Peritonitis is an inflammation of the peritoneum (Pic. 1), the thin tissue that lines the inner wall of the abdomen and covers most of the abdominal organs. Peritonitis may be localized (in a certain area) or generalized (spread throughout the body), and may result from infection often due to rupture of a hollow organ as may occur in abdominal trauma or appendicitis or from a non-infectious process.

The main manifestations of peritonitis are acute abdominal pain, abdominal tenderness, and abdominal guarding, which are exacerbated by moving the peritoneum by coughing, flexing one's hips, or eliciting the Blumberg sign (pain upon removal of pressure rather than application of pressure to the abdomen). Diffuse abdominal rigidity ("washboard abdomen") is often present, especially in generalized peritonitis. Other symptoms include fever, sinus tachycardia (sinus rhytm with more than 100 beats per minute), and development of intestinal paralysis, which also causes nausea, vomiting, and bloating.

Other possible causes of peritonitis include:

  • Perforation of the peritoneum

Perforation of part of the gastrointestinal tract (Pic. 2) is the most common cause of peritonitis. Other possible reasons for perforation include abdominal trauma, ingestion of a sharp foreign body (such as a fish bone, toothpick or glass shard), perforation by an endoscope or catheter, and internal leakage of a colostomy (surgery for colon cancer) site. In most cases of perforation of a hollow viscus (an internal organ of the body), mixed bacteria are isolated from the infection. 

  • Disruption of the peritoneum

Disruption of the peritoneum, even in the absence of perforation of a hollow viscus, may also cause infection simply by letting micro-organisms into the peritoneal cavity. Examples include trauma, surgical wound, continuous ambulatory peritoneal dialysis, and intra-peritoneal chemotherapy. 

  • Contamination

Spontaneous bacterial (Pic. 3) peritonitis is a peculiar form of peritonitis occurring in the absence of an obvious source of contamination. It occurs in patients with excess fluid in their abdomens, particularly in children. Intra-peritoneal dialysis (uses a peritoneum as a filter for dialysis) predisposes a patient to peritoneal infection. Systemic infections such as tuberculosis (Pic. 4) may rarely have a peritoneal localization.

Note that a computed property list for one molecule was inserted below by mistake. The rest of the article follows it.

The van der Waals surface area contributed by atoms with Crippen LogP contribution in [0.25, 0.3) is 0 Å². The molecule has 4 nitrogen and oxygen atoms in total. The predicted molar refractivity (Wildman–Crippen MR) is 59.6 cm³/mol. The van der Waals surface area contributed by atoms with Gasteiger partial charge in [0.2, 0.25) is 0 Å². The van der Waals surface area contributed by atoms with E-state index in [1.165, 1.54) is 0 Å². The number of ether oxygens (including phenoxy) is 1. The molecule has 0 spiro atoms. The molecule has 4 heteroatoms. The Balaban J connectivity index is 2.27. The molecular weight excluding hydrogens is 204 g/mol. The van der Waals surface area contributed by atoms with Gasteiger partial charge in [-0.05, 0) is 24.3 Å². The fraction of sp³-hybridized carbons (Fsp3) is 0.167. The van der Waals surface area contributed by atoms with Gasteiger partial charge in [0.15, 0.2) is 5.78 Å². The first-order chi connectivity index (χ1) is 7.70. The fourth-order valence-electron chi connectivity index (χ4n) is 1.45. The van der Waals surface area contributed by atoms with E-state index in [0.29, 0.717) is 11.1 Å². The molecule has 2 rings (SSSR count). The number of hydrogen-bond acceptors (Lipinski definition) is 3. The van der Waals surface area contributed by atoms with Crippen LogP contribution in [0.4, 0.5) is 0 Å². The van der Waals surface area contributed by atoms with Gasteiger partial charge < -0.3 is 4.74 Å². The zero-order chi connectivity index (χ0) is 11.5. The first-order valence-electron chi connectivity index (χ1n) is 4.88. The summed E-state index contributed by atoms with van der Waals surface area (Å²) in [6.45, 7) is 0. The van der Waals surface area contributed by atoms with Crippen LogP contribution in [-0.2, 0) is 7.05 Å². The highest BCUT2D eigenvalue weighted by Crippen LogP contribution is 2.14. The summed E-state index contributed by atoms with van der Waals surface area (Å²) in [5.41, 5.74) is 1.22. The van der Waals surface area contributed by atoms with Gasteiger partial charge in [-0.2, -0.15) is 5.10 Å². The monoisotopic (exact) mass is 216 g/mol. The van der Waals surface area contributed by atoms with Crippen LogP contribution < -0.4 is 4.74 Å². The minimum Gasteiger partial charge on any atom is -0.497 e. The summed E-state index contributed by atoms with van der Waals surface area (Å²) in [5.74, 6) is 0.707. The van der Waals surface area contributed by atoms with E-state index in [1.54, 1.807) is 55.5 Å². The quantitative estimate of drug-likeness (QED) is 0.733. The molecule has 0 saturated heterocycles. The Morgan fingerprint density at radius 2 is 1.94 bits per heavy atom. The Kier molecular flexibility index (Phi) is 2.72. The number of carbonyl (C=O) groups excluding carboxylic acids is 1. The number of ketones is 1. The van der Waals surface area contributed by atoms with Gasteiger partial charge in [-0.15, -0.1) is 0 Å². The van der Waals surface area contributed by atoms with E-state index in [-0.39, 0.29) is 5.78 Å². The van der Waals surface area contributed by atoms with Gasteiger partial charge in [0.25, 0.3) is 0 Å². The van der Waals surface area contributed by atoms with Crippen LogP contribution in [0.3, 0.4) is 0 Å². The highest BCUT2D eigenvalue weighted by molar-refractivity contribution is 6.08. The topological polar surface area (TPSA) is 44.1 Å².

Sterile abdominal surgery, under normal circumstances, causes localized or minimal generalized peritonitis. However, peritonitis may also be caused by the rare case of a sterile foreign body inadvertently left in the abdomen after surgery (e.g., gauze, sponge). 

Complications of peritonitis include sequestration of fluid and electrolytes, as revealed by decreased central venous pressure, which may cause electrolyte disturbances (unbalanced electrolytes), as well as significant hypovolemia (decreased blood volume), possibly leading to shock and acute renal failure. A peritoneal abscess may form and sepsis may develop, so blood cultures should be obtained.

Depending on the severity of the patient's state, the management of peritonitis may include supportive measures, antibiotics, or surgery. General supportive measures include vigorous intravenous rehydration (infusion of liquid substances directly into a vein) and correction of electrolyte disturbances. Surgery is needed to perform a full exploration and lavage of the peritoneum, as well as to correct any gross anatomical damage that may have caused peritonitis. The exception is spontaneous bacterial peritonitis, which does not always benefit from surgery and may be treated with antibiotics in the first instance.

If properly treated, typical cases of surgically correctable peritonitis (e.g., perforated peptic ulcer, appendicitis (inflammation of the appendix), and diverticulitis (inflammation of the diverticulum) have a mortality rate of <10% in otherwise healthy patients, which rises to about 40% in the elderly, and/or in those with significant underlying illness, as well as in cases that present late (after 48 hours). If untreated, generalized peritonitis is almost always fatal.

Uterine fibroids

Uterine fibroids are benign tumors of the smooth muscle cells found in the human uterus. Fibrioids can undergo a degeneration (necrosis) whom delayed diagnosis may result in ischemic necrosis (cell death caused by hypoxia (low oxygen levels) resulting from local deprivation of blood supply) and continuous abdominal pain, which in turn could lead to peritonitis.


The inflammation of peritoneum can lead to inflammation and scarring of the fallopian tubes called salpingitis.

Hydrocele testis

Hydrocele is the accumulation of the fluid around a testicle. It is often caused by fluid secreted from a remnant piece of peritoneum wrapped around the testicle. In congenital hydrocele testis, the hydrocele fluid may drain into the peritoneal cavity when the child is lying down and thus causing peritonitis.

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Peritonitis ―sourced from Wikipedia licensed under CC BY-SA 3.0
Peritonitis ―sourced from Boundless licensed under CC BY-SA 4.0
A Case of Torsion of a Subserosal Leiomyoma ―by Kim et al. licensed under CC BY-NC 3.0
Blumberg sign ―sourced from Wikipedia licensed under CC BY-SA 3.0
Hydrocele testis ―sourced from Fertilitypedia licensed under CC BY-SA 4.0
Pneumococcus CDC PHIL 2113 ―by CDC licensed under CC0 1.0
Tuberculous peritonitis ―by Rosen licensed under CC BY-SA 2.0
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